Beervana! Portland, Oregon

With more brewpubs per capita than any city in the United States, Portland, Oregon, has acquired the nickname "Beervana."

There are plenty of reasons why Portland has become a destination for beer lovers. Grains and hops are found in abundance in Oregon. Local residents are sophisticated about beer; they also drink a substantial percentage of it on draft, which makes it easier for upstart brewers to reach them. State legislators have amended the laws to make them less of a burden for small brewers. Even the local climate plays a part; wet and chilly days lend themselves to drinking beer in cafes and alehouses rather than at barbecues or on the beach.

But Portland's craft brewing revolution wouldn't have gotten started without the people who brew the beer. People like Kurt and Rob Widmer, who fell in love with the beers of Germany and began replicating them when they got back home. And another pair of brothers, Mike and Brian McMenamin, who opened the state's first brewpub nearly 20 years ago and haven't looked back since.

A summer weekend in Portland provided just enough time to sample the brewpubs in and around the center of town.
Widmer Gasthaus (929 North Russell Street; 503-281-1437), located across the street from the brewery, is a cheery establishment serving German and American food to accompany the beer. The Widmer brothers pioneered Hefeweizen beer in the United States; it's been Oregon's top-selling draft microbrew for years. If you've enjoyed Widmer beers in bottles, you'll like them even more on tap at the Gasthaus. There's also a rotation of seasonal beers you probably haven't seen.

Beer and pizza are a classic pairing, and one of the best places in town to enjoy both is
BridgePort Brew Pub (1313 N.W. Marshall; 503-241-7179), about a mile north of downtown. Established in 1984, BridgePort is Oregon's oldest craft brewery. The brewpub is a converted 100-plus-year-old warehouse that gets downright lively at times. It's divided into a family area, where the pizza ovens churn out dozens of huge, topping-laden pies made from unfermented wort; and a pub area, where the award-winning beers are poured. Step up to the taps (it's strictly self service here) and order whatever they're serving out of traditional firkins. When I visited, the cask-conditioned beers were porter and India pale ale.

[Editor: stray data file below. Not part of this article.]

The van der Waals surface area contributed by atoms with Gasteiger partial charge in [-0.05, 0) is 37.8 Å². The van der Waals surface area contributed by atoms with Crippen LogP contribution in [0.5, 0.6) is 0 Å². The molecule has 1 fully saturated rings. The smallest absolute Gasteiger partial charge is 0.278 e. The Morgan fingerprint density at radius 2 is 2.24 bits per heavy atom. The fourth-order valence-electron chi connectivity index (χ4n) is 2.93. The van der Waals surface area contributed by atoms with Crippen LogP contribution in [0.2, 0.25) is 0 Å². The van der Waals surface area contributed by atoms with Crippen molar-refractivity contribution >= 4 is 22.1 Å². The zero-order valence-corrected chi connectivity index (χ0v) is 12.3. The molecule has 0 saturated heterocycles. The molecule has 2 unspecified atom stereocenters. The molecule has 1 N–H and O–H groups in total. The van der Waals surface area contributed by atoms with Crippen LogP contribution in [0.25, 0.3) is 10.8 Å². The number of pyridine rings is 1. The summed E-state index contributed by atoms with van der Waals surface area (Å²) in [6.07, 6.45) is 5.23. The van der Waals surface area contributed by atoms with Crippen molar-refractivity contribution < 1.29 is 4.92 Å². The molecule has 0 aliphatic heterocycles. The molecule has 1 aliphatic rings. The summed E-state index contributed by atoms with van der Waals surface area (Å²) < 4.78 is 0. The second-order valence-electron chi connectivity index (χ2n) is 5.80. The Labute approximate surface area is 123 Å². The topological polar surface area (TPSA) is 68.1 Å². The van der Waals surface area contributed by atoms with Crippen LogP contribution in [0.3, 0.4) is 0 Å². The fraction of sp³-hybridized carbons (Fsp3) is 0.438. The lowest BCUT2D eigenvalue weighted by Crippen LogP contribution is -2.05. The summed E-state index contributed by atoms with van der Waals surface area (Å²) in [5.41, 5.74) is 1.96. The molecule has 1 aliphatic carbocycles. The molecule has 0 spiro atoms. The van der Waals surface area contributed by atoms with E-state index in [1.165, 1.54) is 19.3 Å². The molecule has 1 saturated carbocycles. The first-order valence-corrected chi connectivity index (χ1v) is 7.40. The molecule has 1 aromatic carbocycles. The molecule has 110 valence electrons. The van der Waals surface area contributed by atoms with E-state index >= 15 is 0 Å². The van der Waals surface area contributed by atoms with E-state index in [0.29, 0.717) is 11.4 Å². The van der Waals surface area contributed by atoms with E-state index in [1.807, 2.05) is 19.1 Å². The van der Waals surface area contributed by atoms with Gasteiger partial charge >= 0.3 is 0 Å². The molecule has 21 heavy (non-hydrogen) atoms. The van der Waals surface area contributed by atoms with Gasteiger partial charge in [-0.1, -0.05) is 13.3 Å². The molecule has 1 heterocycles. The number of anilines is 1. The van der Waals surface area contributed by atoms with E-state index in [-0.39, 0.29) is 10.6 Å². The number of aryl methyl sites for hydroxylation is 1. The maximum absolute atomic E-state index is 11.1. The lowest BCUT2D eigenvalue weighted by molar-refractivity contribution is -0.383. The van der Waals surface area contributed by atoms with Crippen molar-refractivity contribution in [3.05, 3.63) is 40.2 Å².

One of Portland's most elegant venues for craft brewed beer is
McCormick & Schmick's Harborside Restaurant and Pilsner Room (307 S.W. Montgomery Street; 503-222-5343). Many of the beers on tap are made by Full Sail Brewing Company, which operates a small satellite brewery next door to the restaurant. The brewery makes seasonal and specialty beers; the current offering was "Lupulin," an appropriate name for a beer that even Portlanders would describe as "hoppy"). The Pilsner Room also serves McCormick & Schmick's line of beers, along with a selection of guest beers. Lucky Labrador Brew Pub (915 S.E. Hawthorne; 503-236-3555), which is located in a warehouse district east of the river, has the atmosphere of a cabin in the mountains, with wooden tables and walls and high ceilings with big wooden beams. It's a laid-back establishment, catering to a predominantly local clientele.

Lucky Labrador serves at least three ales on tap, plus a cask-conditioned and a nitro-kegged beer. The Dog Day India Pale Ale I enjoyed provided a great example of the difference cask-conditioning makes. Even though it weighed in at 62 International Bittering Units, it went down with--pardon the pun--no bite at all.

The collection of
McMenamin's pubs has grown to nearly four dozen; wherever you are in Portland, you're not far from one. A blend of classic British pub decor and Grateful Dead funkiness is a McMenamin trademark. All of the pubs have friendly servers, a decent pub menu, and McMenamin's beers on tap. They include medium-bodied Crystal Ale; Ruby, a raspberry wheat beer; and Hammerhead, a hoppy, chestnut-colored pale ale. You'll also find a wide range of guest ales from all over the Northwest.

Downtown Portland is relatively easy to navigate without a car. Much of the area west of the river is designated "Fareless Square," where rides on
city buses are free. An all-day pass, good for both the buses and MAX light rail, is $4: a good deal if you're thinking of paying a visit to establishments away from downtown. Portland is also reasonably easy to navigate on foot...but be sure to have an umbrella handy.